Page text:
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The RAF Squadrons involved in WW2 in Belgium



Last update: 31/07/21

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Squadron 251 to 300

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263 Squadron
264 Squadron
271 Squadron
274 Squadron
300 Squadron

cest raf squadron

263 Squadron

No 263 Squadron was formed on 27 September 1918, in southern Italy form Nos 359, 435, 436 and 441 Flights at the former RNAS station at Otranto and its sub-station at Santa Maria de Leuca. For the rest of the war, it flew anti-submarine patrols over the Straits of Otranto to prevent U-boats passing into the Mediterranean from the Austro-Hungarian ports on the Adriatic. It was disbanded on 16 May 1919.
On 2 October 1939, No 263 reformed at Filton as a fighter squadron. Equipped with Gladiators, it was sent to Norway in April 1940, in an attempt to give air cover for British and Norwegian forces. Operating from a frozen lake, it had all its aircraft rendered unfit for action within three days and returned to the UK to re-equip. In May, the squadron arrived back in Norway, this time further north and flew patrols until the Allied forces were withdrawn from Narvik. Its aircraft embarked on the carrier 'Glorious', which was sunk en route to the UK by German surface ships.
On 12 June 1940, ground staff began to arrive at Drem to reform the squadron, which was intended to be the first with Whirlwind twin-engined fighters, meanwhile some Hurricanes were received. In November No.263 moved back to south-west England for convoy patrols. In June 1942, the Whirlwinds were fitted as fighter-bombers for attacks on enemy shipping and airfields. In December 1943 the squadron converted to Typhoons, resuming sweeps on 1 February 1944. In July it replaced its bombs with rockets for close-support duties with the invading Allied armies. No.263 moved to France in August 1944 and flew ground attack missions for the rest of the war, disbanding on 30 August 1945.
On 29 August 1945. No.616 Squadron at Acklington was renumbered 263 Squadron which flew Meteors as part of the fiighter defences of the UK until converted to Hunters in 1955. These remained in service with the squadron until it was renumbered 1 Squadron on 1 July 1958. On 1 June 1959, No.263 reformed at Watton as a bloodhound surface to air missile unit, disbanding on 30 June 1963.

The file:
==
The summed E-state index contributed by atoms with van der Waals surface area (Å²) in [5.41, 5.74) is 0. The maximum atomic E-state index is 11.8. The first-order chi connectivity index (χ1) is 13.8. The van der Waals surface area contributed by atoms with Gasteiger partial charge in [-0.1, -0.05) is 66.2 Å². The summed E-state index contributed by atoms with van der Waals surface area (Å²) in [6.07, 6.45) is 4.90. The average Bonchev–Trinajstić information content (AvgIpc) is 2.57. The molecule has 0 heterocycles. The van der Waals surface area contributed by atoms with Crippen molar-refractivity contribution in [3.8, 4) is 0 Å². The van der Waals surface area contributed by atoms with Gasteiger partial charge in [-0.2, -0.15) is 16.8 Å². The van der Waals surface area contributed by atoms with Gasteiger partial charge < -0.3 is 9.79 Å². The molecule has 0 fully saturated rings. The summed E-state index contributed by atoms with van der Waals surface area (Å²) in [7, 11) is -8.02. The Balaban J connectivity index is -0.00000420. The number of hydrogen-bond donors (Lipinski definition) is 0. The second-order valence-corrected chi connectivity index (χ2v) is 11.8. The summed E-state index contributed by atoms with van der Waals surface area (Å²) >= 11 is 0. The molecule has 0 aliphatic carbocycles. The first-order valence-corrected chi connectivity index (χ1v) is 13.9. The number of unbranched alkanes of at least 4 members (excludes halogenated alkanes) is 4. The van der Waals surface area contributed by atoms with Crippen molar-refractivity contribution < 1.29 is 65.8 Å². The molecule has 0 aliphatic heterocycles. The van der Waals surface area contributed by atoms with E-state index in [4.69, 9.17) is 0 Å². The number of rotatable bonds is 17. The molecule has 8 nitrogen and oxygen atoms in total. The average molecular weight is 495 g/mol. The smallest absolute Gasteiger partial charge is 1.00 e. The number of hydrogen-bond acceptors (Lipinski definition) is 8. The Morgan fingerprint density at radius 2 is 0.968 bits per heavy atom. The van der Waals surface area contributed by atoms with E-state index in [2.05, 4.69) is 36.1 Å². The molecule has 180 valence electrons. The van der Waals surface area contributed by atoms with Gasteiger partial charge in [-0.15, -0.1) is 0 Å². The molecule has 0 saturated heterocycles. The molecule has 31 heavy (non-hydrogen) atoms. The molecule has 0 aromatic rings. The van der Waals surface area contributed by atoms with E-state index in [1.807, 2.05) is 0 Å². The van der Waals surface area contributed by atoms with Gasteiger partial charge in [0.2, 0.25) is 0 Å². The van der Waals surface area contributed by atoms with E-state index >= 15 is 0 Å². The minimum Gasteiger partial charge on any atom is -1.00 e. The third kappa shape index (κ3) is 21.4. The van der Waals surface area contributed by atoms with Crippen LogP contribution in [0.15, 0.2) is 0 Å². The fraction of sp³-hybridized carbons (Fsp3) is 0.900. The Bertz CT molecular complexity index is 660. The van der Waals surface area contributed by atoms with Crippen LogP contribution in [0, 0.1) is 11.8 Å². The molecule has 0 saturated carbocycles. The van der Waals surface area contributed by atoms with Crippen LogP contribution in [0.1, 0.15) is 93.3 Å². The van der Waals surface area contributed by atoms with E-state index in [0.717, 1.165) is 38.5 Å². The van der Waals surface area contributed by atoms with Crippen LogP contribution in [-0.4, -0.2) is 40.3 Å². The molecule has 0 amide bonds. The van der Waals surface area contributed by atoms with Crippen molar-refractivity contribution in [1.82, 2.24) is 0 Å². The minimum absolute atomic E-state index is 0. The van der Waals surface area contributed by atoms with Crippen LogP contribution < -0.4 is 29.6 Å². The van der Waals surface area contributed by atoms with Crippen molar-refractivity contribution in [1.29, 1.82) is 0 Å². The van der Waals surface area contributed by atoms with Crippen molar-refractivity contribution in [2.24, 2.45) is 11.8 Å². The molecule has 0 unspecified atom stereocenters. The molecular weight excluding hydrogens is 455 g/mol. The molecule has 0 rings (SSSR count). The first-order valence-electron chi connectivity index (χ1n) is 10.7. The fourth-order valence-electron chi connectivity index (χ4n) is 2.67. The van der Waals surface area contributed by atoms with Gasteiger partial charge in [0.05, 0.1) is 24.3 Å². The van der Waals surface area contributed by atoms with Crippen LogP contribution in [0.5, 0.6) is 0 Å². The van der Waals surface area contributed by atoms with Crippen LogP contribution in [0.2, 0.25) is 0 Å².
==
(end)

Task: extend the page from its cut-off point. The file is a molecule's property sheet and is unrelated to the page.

For the full text, see here
Sources: Royal Air Force

Crashs in which the 263 squadron was involved:

* Crash of Typhoon MN476 fallen to Hoogstraten on 13/10/1944

Sources: Wikipedia
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cest raf squadron

264 Squadron

On 8 December 1939 it was re-formed at RAF Station Martlesham Heath to bring the Boulton Paul Defiant fighter into service. Operations began in March 1940 when the squadron started convoy patrols. After initial successes, the Luftwaffe soon realised that the Defiant was vulnerable to frontal attack, and the squadron started to have heavy losses of aircraft and crew. At the end of May 1940 the squadron was withdrawn from day fighting operations and began to train in the night fighter role. It was called into action again in day fighting at the height of the Battle of Britain, but again suffered losses and returned to night fighting. After a number of moves around England, including Luton Airport,[1] in May 1942 the squadron moved to RAF Colerne to operate the de Havilland Mosquito II, later trading them in for the later Mark VI. The Mosquitos were operated as night fighters in the west of England, and on day patrols in the Bay of Biscay and western approaches.
In 1943, after concentrating on night intruder missions, the squadron operated in support of the Bomber Command, defending bomber formations against enemy night-fighters. In 1944 it re-equipped with the newer Mosquito XIII and returned to defensive roles. In June it carried out patrols over the Normandy beaches, until returning to night patrols from western England in the western approaches. As the Allied forces advanced, the squadron became part of the 2nd Tactical Air Force providing night patrols. By the end of the war it was carrying out patrols over Berlin from its airfield at Twente in the Netherlands. It was disbanded at Twente on 25 August 1945.